CINCINNATI -- A new report released Wednesday by the Centers for Disease Control and Prevention (CDC) says Ohio's infant mortality rate was the fifth worst in the country in 2011, and the worst state for African American infant deaths.
The report shows that 1,087 Ohio infants died in 2011, approximately eight children per every 1,000 live births.
Cradle Cincinnati, a collaborative of health and civic leaders who came together to reduce the infant mortality rate in Hamilton County, have strong words about the report.
“Today’s numbers are a sobering reminder that we have to make this issue a priority," said Todd Portune, Cradle Cincinnati Co-Chair and Hamilton County Commissioner. "Infant mortality reduction should move to the top of the agenda for all elected leaders, business leaders and health leaders in Hamilton County. I am calling on anyone interested in making a difference to join the partnership at Cradle Cincinnati. We are making changes throughout our community that will ensure we do not continue to see so many babies dying before their first birthday in Hamilton County.”
The report shows that 703 Caucasian babies died in 2011, at a rate of approximately six babies per every 1,000 live births. The rate more than doubles for African American babies with approximately 15 infants dying every 1,000 live births. 373 African American infants died in 2011.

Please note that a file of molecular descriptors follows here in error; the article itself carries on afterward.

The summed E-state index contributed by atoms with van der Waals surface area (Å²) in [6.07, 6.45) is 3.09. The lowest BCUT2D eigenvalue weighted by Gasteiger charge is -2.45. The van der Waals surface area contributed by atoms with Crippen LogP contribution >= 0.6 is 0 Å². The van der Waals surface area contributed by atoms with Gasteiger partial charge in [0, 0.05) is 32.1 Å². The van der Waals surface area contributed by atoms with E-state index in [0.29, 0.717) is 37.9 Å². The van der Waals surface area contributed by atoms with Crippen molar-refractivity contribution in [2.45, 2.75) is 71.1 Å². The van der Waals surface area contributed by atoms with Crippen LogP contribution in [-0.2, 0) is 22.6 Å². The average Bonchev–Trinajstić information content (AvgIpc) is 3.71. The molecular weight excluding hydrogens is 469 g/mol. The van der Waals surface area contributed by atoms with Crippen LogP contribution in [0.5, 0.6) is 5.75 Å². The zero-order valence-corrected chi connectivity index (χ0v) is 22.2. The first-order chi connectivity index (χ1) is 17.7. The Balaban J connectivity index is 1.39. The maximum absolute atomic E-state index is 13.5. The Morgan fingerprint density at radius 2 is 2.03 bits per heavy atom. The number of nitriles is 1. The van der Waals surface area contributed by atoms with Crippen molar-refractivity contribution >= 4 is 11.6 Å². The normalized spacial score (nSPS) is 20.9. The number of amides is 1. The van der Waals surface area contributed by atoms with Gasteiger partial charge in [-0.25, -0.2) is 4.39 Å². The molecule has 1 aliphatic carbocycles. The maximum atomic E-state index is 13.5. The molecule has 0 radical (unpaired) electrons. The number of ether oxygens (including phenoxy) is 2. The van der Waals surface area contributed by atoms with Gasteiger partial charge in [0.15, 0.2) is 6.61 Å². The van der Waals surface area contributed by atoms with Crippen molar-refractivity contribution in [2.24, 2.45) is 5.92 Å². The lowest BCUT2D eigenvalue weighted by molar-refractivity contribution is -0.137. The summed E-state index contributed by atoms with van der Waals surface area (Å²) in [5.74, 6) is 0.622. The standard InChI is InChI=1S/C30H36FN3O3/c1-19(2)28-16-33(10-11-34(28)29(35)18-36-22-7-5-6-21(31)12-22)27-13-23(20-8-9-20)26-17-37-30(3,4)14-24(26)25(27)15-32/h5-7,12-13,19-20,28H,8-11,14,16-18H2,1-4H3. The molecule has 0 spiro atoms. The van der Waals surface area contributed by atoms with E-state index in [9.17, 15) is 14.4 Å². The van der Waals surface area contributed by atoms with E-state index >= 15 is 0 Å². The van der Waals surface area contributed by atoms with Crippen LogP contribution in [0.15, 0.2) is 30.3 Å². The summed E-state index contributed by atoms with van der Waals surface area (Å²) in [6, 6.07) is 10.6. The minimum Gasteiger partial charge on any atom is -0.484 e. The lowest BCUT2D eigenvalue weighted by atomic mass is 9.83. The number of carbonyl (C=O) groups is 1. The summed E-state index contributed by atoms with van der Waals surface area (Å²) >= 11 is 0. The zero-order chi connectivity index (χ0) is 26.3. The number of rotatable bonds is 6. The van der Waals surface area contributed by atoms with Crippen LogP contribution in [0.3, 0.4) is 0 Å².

Hamilton County 2011 Infant Mortality Rate
For the CDC's full report on Infant Mortality in 2011, CLICK HERE.
“It is particularly appalling to see just how poorly African American babies are doing throughout the state," said Wendell Young, Cradle Cincinnati Co-Chair and Cincinnati City Council member. "Through Cradle Cincinnati, I am committed to working with partners that address the inequities we see in health. We cannot continue to accept a society where your zip code or the color of your skin dictates whether or not your child will live to see their first birthday.”
Cradle Cincinnati announced in June an agreement on a strategy and the results of a $1.3 million fundraising campaign that will give the community new resources to make a difference in addressing pregnancy health.
“The unacceptably high number of Ohio babies who die before reaching their first birthday simply breaks my heart, which is why for nearly a year, I’ve been traveling our state, meeting with advocates, and trying to raise awareness for this tragic, and often preventable problem," said Shannon Jones, State Senator. "In the Senate, we have a series of bills designed to address infant mortality, and while we haven’t yet found the perfect formula to put this problem to rest, I believe these initiatives have the potential to move us forward on the issue in an impactful way."
To visit Cradle Cincinnati's website, CLICK HERE.
Resources for pregnancy and birth: